There is no point to opening an account if you are not going to use it. Depending on the rules of the program, your points may expire in as little as a year, and your account may be closed as dormant if there is no activity. With that in mind, it is perfectly fine to belong to more than one loyalty program, even within the same alliance, regardless of how often you use them.
Cathay Pacific (Asia Miles) and Air France (Flying Blue) are not partners, and there is no way for you to earn mileage on a Cathay Pacific flight in your Flying Blue account. It would thus be appropriate to join a program where you can earn miles. Note that it does not necessarily have to be Asia Miles. Depending on your future travel and earning/redemption patterns it might be better to collect Avios in British Airways' Executive Club, or AAdvantage miles from American Airlines.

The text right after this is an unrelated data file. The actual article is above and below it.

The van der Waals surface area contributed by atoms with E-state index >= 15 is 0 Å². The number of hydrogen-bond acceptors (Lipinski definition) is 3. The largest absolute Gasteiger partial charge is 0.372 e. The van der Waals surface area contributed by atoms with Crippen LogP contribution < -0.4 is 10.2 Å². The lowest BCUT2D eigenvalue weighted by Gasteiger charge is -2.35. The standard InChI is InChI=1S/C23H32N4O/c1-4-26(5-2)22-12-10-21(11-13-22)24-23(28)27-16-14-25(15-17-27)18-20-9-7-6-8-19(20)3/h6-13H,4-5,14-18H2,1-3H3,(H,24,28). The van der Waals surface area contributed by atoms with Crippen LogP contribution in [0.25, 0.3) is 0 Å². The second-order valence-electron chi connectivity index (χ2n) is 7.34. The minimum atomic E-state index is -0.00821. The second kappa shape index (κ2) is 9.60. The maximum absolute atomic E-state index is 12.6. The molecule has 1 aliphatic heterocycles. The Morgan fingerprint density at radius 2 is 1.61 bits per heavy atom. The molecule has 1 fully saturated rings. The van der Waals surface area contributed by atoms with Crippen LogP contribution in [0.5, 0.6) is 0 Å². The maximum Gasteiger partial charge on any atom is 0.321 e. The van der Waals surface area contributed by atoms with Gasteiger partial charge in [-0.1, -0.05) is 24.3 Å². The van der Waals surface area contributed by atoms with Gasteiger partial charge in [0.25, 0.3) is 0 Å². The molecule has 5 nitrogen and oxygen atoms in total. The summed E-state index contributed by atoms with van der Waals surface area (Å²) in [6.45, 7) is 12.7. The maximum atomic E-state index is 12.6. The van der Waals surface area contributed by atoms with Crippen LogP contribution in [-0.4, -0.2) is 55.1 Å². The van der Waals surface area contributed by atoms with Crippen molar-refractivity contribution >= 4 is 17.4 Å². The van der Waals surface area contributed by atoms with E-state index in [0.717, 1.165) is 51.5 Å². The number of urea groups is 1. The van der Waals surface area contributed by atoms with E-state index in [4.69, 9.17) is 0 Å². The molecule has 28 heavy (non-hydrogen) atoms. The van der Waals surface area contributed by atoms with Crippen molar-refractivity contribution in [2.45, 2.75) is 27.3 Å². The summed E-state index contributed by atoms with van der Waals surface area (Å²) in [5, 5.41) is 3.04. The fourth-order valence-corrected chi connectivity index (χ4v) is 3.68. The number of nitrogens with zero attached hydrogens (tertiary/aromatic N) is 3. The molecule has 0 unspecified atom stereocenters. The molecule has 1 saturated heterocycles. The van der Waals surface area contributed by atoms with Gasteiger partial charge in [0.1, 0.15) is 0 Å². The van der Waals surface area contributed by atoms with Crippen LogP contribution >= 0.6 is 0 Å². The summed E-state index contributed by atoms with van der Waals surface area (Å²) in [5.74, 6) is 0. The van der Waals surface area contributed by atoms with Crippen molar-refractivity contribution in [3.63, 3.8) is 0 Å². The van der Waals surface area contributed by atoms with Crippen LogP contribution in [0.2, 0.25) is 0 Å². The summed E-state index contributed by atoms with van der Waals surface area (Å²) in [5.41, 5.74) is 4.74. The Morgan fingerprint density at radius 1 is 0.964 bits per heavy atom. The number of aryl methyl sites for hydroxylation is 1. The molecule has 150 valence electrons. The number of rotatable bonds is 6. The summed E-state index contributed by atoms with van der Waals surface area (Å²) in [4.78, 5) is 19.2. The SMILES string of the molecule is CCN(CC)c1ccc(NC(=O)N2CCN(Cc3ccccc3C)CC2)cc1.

In general, however, it is to your advantage to concentrate earning in a handful of preferred programs, one for each carrier (whether air or ground) you use most often, but not more than one for each airline alliance. Remember, frequent flyer miles are not a currency. They cannot usually be transferred from one program to another without extremely drastic devaluations through third parties, and you cannot usually combine points from multiple programs for a single redemption.
With extremely rare exceptions, you can only accrue in a single program at a time, so you would want to apply them where they are most valuable. Concentrating your earning so accelerates the accumulation of miles both for elite level qualification and for redemption. For more infrequent travelers, it helps keep the account active, perhaps reducing the risk that the account will go dormant and the miles be forfeited.